Owen’s a cute guy. He’s dependable. He’s the solid rock in my life. He’s not going anywhere.
I am in love in Owen Geary. Twenty-seven will be the best year yet.
“Hey fuck face,” my brother’s voice chirps though the phone.
“Hey fuck face yourself,” I tell him, clearing my throat. I can tell I’m getting sick, my throat feels like it’s been scraped with barbed wire. This is not what I need right now. “What do you want?”
“Well, I thought I’d wish you a happy fucking birthday, you damn git.”
“Right,” I say with a nod he can’t see. I get my keys out of my jeans and open the door to my Jeep. In the background one of the choppers is taking off and I quickly get inside the Jeep so I can hear Bram better.
“Are you at the airport? Don’t tell me you’re working on your birthday.”
“Most people have to work on their birthday,” I point out to him. Of course, Bram doesn’t fucking work at all, he just tools around Manhattan like some over-privileged playboy. Some might say I’m no different, but at least I have a bloody career. Bram has coasted by on my parent’s money and status for his whole life. The funny part is, he’s the older one; he should have set an example for me.
I guess in some ways he did. When I finished high school, I vowed to become the opposite of Bram.
“You should take the day off,” he says. His words are punctuated by a yawn and I can just imagine him with arms stretched over his head. “Have you talked to mum and dad yet?”
I sigh and lean back in the seat. It’s April and it’s cold as hell. Even though I moved to San Fran in my early twenties, I still haven’t adjusted to its bipolar weather. In New York, you got the full four seasons in their proper order. In Aberdeen, Scotland, where I grew up, you got the same on a milder scale. Here, it’s hot in the fall and cold in the summer and foggy most days of the year. I’m tempted to run the Jeep and put the heater on but I can just imagine Stephanie making fun of me for that.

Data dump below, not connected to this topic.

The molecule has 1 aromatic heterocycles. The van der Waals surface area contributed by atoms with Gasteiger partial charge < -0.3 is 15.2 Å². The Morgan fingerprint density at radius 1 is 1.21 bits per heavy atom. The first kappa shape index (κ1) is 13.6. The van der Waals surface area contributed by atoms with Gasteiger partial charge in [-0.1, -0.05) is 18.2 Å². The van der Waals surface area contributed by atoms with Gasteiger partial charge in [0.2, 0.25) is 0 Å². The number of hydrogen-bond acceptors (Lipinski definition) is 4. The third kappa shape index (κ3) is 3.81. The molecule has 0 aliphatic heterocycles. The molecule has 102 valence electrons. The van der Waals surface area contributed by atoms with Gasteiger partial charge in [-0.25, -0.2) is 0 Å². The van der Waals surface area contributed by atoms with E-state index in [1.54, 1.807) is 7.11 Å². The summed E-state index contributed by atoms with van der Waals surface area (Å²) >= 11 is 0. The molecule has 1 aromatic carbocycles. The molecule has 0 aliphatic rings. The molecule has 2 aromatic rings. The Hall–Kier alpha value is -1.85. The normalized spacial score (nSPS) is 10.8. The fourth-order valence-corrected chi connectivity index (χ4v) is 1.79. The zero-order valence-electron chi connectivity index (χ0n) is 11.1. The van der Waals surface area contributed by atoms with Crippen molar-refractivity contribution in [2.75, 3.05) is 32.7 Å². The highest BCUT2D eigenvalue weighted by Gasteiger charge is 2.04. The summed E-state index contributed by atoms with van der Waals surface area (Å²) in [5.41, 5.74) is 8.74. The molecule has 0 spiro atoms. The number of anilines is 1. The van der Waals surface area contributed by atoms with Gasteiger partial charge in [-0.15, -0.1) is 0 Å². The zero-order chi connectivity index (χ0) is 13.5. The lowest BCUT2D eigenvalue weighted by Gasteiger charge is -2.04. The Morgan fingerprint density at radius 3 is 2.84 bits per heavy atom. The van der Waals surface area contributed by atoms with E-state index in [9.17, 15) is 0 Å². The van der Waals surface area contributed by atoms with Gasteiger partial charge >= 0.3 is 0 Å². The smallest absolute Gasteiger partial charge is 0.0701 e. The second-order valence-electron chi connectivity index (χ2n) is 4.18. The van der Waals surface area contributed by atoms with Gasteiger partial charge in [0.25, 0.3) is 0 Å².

“No, I haven’t talked to them for a few weeks,” I tell him. And by that we both know it means I haven’t talked to my father in a few weeks. My mother never calls and that’s a fucking good thing.
“I hope they don’t forget your birthday,” Bram says in a way that he means he hopes they do. “At least you have a good brother.”
I roll my eyes. “Yeah.”
“Listen,” he goes on and from his tone I immediately know that my birthday wasn’t the real reason he called. “I was wondering if you could do me a favor.”
I tug on my ear in surprise. “Do you a favor?”
“Yes, Linden, it’s what brothers do for each other. I’m going to be in San Francisco next weekend and I’ll be bringing my girlfriend. She loves Alcatraz. Do you think you could give us a ride there?”
“Give you a ride there?” I repeat, dumbfounded. What the fuck?
“Yeah,” he says, as if he hasn’t said something completely ridiculous. “You know, on the helicopter.”
I let out a long, exhausted sigh and pinch the bridge of my nose, trying to gather my wits. “Bram, look. I work for a charter company. I don’t actually have my own helicopter to fly you all over the place.”
“So we’ll charter one.”
“And you can’t just fly over to Alcatraz. It’s a protected area. You can’t just land there without permission. I’m not even sure if there is a landing pad there.”